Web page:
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About 60,000 pounds of a chemical used as both a fertilizer and an explosive is missing after likely disappearing during a rail trip from Wyoming to California last month, according to federal records.
A rail car carrying ammonium nitrate left a plant operated by explosives manufacturer Dyno Nobel in Cheyenne, Wyoming, on April 12, according to an incident report filed May 10 by a representative of the company with the National Response Center.
The report states the chemical was released “due to an unknown cause,” and was discovered missing after the rail car arrived in Saltdale, California, an unincorporated community more than 1,000 miles from Cheyenne.
At the time of the report, the car was empty and on its way back to Wyoming, according to the company.
Ammonium nitrate has been a key ingredient in both terror attacks and fatal accidents.
At least 581 people were killed in 1947 when more than 2,000 tons of the chemical exploded on a cargo ship that had docked at a port in Texas City, Texas. The same year, in Brest, France, a Norwegian ship that contained about 3,000 tons of ammonium nitrate exploded, leading to 29 deaths.
It was also used in a 1970 bombing on the University of Wisconsin–Madison campus that led to one death and several injuries, and in the 1995 Oklahoma City bombing, which killed 168 people.
In 2013, ammonium nitrate was the cause of an explosion at a fertilizer plant in West, Texas, killing 15 people, injuring 200 and wiping out hundreds of homes. Federal officials later found the blast was a “criminal act.”
In 2020, it was the source of a colossal explosion in Beirut, Lebanon, when more than 2,700 tons of ammonium nitrate detonated, killing more than 200 people and injuring thousands.
“It’s a very common chemical that anybody that has used fertilizer has dealt with routinely and doesn’t think anything about it,” said Nathan Lewis, a chemistry professor at the California Institute of Technology, told NBC News following the Beirut explosion.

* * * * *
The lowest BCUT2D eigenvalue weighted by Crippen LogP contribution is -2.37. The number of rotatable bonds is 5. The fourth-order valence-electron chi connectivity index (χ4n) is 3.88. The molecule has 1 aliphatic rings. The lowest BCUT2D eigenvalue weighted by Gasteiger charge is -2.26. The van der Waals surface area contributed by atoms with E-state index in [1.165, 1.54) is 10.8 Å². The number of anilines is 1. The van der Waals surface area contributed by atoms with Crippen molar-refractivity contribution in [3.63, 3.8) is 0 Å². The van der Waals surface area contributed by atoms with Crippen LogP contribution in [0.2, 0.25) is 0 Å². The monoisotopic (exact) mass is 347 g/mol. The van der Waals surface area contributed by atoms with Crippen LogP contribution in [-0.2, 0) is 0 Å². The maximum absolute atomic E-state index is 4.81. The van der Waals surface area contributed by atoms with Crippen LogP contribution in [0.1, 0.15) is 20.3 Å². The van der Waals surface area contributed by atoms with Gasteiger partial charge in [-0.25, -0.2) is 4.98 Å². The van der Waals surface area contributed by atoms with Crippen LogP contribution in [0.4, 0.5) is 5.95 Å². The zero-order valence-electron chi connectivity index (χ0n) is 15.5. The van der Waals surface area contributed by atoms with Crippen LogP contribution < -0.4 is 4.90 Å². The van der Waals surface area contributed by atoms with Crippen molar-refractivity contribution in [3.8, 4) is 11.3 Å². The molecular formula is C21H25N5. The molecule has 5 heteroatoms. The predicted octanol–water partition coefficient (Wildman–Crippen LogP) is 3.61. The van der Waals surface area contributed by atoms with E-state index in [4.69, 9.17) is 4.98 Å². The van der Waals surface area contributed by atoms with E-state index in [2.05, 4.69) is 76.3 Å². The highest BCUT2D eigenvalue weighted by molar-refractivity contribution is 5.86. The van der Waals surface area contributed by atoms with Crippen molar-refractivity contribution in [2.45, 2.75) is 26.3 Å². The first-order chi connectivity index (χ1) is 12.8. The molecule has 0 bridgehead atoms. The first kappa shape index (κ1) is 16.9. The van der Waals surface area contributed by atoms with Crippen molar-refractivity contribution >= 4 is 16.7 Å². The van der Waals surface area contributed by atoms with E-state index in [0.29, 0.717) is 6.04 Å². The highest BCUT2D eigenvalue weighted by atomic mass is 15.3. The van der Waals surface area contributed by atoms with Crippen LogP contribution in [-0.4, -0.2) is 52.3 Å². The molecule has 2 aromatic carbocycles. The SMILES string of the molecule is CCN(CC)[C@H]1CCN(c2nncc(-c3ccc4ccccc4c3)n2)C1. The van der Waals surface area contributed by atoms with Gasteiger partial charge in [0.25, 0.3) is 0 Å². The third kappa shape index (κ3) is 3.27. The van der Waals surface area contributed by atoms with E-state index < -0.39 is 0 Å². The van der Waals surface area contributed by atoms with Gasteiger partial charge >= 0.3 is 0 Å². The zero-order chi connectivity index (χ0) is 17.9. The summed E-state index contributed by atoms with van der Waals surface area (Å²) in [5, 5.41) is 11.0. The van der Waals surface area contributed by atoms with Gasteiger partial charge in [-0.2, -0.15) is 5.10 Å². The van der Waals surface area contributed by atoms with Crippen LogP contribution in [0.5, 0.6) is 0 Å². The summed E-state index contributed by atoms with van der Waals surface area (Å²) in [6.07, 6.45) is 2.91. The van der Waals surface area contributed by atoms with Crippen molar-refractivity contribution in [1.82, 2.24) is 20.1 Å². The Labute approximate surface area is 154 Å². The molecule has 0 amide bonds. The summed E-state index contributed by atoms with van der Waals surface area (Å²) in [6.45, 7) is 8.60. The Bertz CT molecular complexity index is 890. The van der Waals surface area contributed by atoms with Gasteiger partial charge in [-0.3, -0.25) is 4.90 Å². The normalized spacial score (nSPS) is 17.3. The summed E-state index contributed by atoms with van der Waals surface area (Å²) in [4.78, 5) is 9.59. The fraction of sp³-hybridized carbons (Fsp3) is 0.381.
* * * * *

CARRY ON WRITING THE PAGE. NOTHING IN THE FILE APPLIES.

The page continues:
“Just give it a little fuel, and you’re asking for trouble, and that’s what apparently happened,” Lewis said of the incident in Lebanon.
But a California law enforcement source familiar with the case told NBC News the recent disappearance of the chemical does not appear to be connected to any domestic terrorism threat.
The agencies that would examine a potential threat to homeland security are not among the main investigative agencies involved in the case, the source said.
A representative for the National Transportation Safety Board did not immediately respond to a request for comment. The FBI also did not have any immediate comment.
A spokesperson for the Federal Railroad Administration said that Union Pacific’s “initial findings suggest this was likely a leak caused by a component of the rail car.”
“Rail shippers and railroads are responsible for ensuring rail cars are properly secured and the FRA will continue investigating to determine if the railroad or shipper committed any federal violations under DOT’s regulatory authority,” the FRA spokesperson added.
The spokesperson added that Union Pacific and Dyno Nobel “should engage all necessary parties, including law enforcement, to ensure any potential causes and impacts are addressed swiftly and thoroughly.”
Representatives for Dyno Nobel and the California Public Utilities Commission did not respond to requests.
Kristen South, a spokesperson for Union Pacific, the rail company transporting the chemical, said in a statement that the disappearance of the chemical should not threaten the public.
“The fertilizer is designed for ground application and quick soil absorption. If the loss resulted from a railcar leak over the course of transportation from origin to destination, the release should pose no risk to public health or the environment,” South said, adding that the company’s investigation into the incident “is in its early stages.”
“At this point in the investigation, we do not believe there is any criminal or malicious activity involved,” South added.
A representative for Dyno Nobel told KQED, the California news outlet that first reported the incident, that company representatives believe the chemical leaked through the rail car while in transit.
“The railcar was sealed when it left the Cheyenne facility, and the seals were still intact when it arrived in Saltdale. The initial assessment is that a leak through the bottom gate on the railcar may have developed in transit,” the spokesperson told KQED.
The route, which spans more than 1,000 miles through long stretches of remote territory in the western United States, will make it somewhat challenging to pinpoint the missing cargo or how it may have been released, sources said.
Andrew Blankstein is an investigative reporter for NBC News. He covers the Western U.S., specializing in crime, courts and homeland security.
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